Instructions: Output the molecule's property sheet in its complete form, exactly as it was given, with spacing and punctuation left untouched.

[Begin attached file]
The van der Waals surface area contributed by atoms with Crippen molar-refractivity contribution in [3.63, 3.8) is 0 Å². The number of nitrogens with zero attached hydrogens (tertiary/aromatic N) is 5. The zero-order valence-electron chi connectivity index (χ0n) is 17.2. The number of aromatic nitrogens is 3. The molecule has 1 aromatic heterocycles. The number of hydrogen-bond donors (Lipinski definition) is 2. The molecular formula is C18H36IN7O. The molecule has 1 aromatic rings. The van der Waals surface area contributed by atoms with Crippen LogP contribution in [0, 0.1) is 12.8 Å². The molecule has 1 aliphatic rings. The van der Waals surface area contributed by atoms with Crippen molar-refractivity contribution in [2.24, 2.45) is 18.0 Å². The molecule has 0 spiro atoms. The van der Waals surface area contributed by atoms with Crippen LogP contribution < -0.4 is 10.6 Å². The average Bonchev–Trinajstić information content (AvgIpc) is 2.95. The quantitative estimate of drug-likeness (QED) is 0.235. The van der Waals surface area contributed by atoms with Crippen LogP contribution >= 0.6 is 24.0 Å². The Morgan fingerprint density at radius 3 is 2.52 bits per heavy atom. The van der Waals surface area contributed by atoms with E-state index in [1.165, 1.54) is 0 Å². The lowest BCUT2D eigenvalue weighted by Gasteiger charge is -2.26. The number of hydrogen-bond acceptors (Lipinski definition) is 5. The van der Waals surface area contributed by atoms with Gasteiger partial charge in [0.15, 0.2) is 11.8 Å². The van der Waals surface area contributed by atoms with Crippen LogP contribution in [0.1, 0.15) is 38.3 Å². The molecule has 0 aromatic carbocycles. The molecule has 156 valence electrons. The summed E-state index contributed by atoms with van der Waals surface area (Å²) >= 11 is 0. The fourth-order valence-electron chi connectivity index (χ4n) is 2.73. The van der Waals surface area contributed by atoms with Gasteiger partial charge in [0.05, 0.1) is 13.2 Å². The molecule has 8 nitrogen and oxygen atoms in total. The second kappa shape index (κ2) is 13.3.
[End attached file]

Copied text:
The van der Waals surface area contributed by atoms with Crippen molar-refractivity contribution in [3.63, 3.8) is 0 Å². The number of nitrogens with zero attached hydrogens (tertiary/aromatic N) is 5. The zero-order valence-electron chi connectivity index (χ0n) is 17.2. The number of aromatic nitrogens is 3. The molecule has 1 aromatic heterocycles. The number of hydrogen-bond donors (Lipinski definition) is 2. The molecular formula is C18H36IN7O. The molecule has 1 aromatic rings. The van der Waals surface area contributed by atoms with Crippen LogP contribution in [0, 0.1) is 12.8 Å². The molecule has 1 aliphatic rings. The van der Waals surface area contributed by atoms with Crippen molar-refractivity contribution in [2.24, 2.45) is 18.0 Å². The molecule has 0 spiro atoms. The van der Waals surface area contributed by atoms with Crippen LogP contribution < -0.4 is 10.6 Å². The average Bonchev–Trinajstić information content (AvgIpc) is 2.95. The quantitative estimate of drug-likeness (QED) is 0.235. The van der Waals surface area contributed by atoms with Crippen LogP contribution >= 0.6 is 24.0 Å². The Morgan fingerprint density at radius 3 is 2.52 bits per heavy atom. The van der Waals surface area contributed by atoms with E-state index in [1.165, 1.54) is 0 Å². The lowest BCUT2D eigenvalue weighted by Gasteiger charge is -2.26. The number of hydrogen-bond acceptors (Lipinski definition) is 5. The van der Waals surface area contributed by atoms with Gasteiger partial charge in [0.15, 0.2) is 11.8 Å². The van der Waals surface area contributed by atoms with Crippen LogP contribution in [0.1, 0.15) is 38.3 Å². The molecule has 0 aromatic carbocycles. The molecule has 156 valence electrons. The summed E-state index contributed by atoms with van der Waals surface area (Å²) >= 11 is 0. The fourth-order valence-electron chi connectivity index (χ4n) is 2.73. The van der Waals surface area contributed by atoms with Gasteiger partial charge in [0.05, 0.1) is 13.2 Å². The molecule has 8 nitrogen and oxygen atoms in total. The second kappa shape index (κ2) is 13.3.